The Parent ’Hood: Middle school ‘girlfriend’ can be a healthy thing - The Buffalo News

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The Parent ’Hood: Middle school ‘girlfriend’ can be a healthy thing

Your seventh-grader has a girlfriend. You, a late bloomer, are tongue-tied. What to say?

Parent advice:

Talk openly and honestly about sex, relationships, respect and responsibility. Encourage dialogue by not acting uncomfortable or shocked. Answer questions; encourage those questions by explaining that you would rather be the person who answers them than your son’s young, inexperienced friends.

– Dodie Hofstetter

Remind him that girls are people, too. Tell him that he should treat the girlfriend like he’d want to be treated – with kindness, respect, consideration. And, most important, remind him never, ever, to engage in locker-room banter or boasting.

– Bill Daley

Expert advice:

“Girlfriend is a very loosely defined term in middle school,” said Michelle Icard, author of the upcoming “Middle School Makeover: Improving the Way You and Your Child Experience the Middle School Years” (Bibliomotion). “Begin by asking your son, ‘What does it mean to have a girlfriend?’ ”

Actually, scratch that. Begin by checking your facial expression.

“Parents should have a really neutral expression about it because this is an area of deep sensitivity for kids, and they can easily feel judged,” Icard said. “They’re judged all day long by their peers, and by the time they get home they’re exhausted. As soon as a kid senses judgment from a parent, the conversation’s over. They’re walking away.”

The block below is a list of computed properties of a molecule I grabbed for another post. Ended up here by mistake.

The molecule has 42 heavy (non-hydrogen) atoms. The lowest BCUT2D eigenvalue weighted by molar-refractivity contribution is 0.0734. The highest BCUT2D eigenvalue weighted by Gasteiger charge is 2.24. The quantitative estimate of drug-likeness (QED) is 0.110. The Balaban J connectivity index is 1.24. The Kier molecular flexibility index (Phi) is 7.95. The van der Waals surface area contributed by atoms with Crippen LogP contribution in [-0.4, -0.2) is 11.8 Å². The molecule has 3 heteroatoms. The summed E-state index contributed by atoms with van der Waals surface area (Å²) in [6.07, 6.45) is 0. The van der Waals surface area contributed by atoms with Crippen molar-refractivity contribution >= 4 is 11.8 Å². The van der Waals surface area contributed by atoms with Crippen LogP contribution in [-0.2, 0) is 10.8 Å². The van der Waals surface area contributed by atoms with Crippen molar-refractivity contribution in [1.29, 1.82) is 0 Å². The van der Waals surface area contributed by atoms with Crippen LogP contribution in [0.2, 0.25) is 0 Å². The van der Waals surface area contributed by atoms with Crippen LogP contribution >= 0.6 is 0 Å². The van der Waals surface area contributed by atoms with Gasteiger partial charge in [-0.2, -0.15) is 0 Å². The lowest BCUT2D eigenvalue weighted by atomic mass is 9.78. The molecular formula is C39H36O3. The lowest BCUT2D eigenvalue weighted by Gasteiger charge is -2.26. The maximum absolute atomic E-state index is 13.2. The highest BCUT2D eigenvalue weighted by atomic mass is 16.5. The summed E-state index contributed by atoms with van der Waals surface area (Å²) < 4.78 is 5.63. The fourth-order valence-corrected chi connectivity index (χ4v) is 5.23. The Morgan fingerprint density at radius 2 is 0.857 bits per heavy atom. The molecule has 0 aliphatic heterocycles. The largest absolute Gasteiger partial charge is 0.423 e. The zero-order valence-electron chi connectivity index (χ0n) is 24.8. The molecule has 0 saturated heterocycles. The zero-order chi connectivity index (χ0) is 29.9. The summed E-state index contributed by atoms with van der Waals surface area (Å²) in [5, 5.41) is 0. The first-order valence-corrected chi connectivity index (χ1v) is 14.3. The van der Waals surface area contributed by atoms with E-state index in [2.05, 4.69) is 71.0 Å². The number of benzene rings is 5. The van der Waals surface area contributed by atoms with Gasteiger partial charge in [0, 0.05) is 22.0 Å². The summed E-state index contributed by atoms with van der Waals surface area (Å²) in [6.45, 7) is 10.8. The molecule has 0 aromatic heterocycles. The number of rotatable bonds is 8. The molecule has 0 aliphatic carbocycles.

Find out whether your son and his pals call it “going out” or “talking to” or some other term.

“You don’t want to come across as so out of touch that you don’t even know what it’s called,” Icard said. “That’s another quick way to end the conversation.”

Most middle school relationships, Icard said, don’t involve a lot of action.

“It typically doesn’t mean much more than they text each other,” she said. “It may mean he wants to take her on a date, depending on his personality.”

If they do want to go somewhere together, resist the urge to suggest a group outing.

“A lot of parents think there’s safety in numbers, but telling your son he has to go out in a big group tends to backfire,” Icard said. “Kids feel a lot of pressure to impress their social tribes. So if they’re teasing and daring them, they’re more likely to go along than if they were just alone and terrified of each other.”

A girlfriend or boyfriend, however loose the term, can be a healthy thing in middle school because it allows boys a break from playing the tough boy and girls a break from girl drama, Icard said.

“It lets them feel that excitement and confidence that comes from knowing that, within this really complicated social scene, somebody really likes you.”

Have a solution? Your spouse wants to pay the kids for straight As. You don’t. Who’s right? Find “The Parent ‘Hood” page on Facebook to post your parenting questions and solutions.

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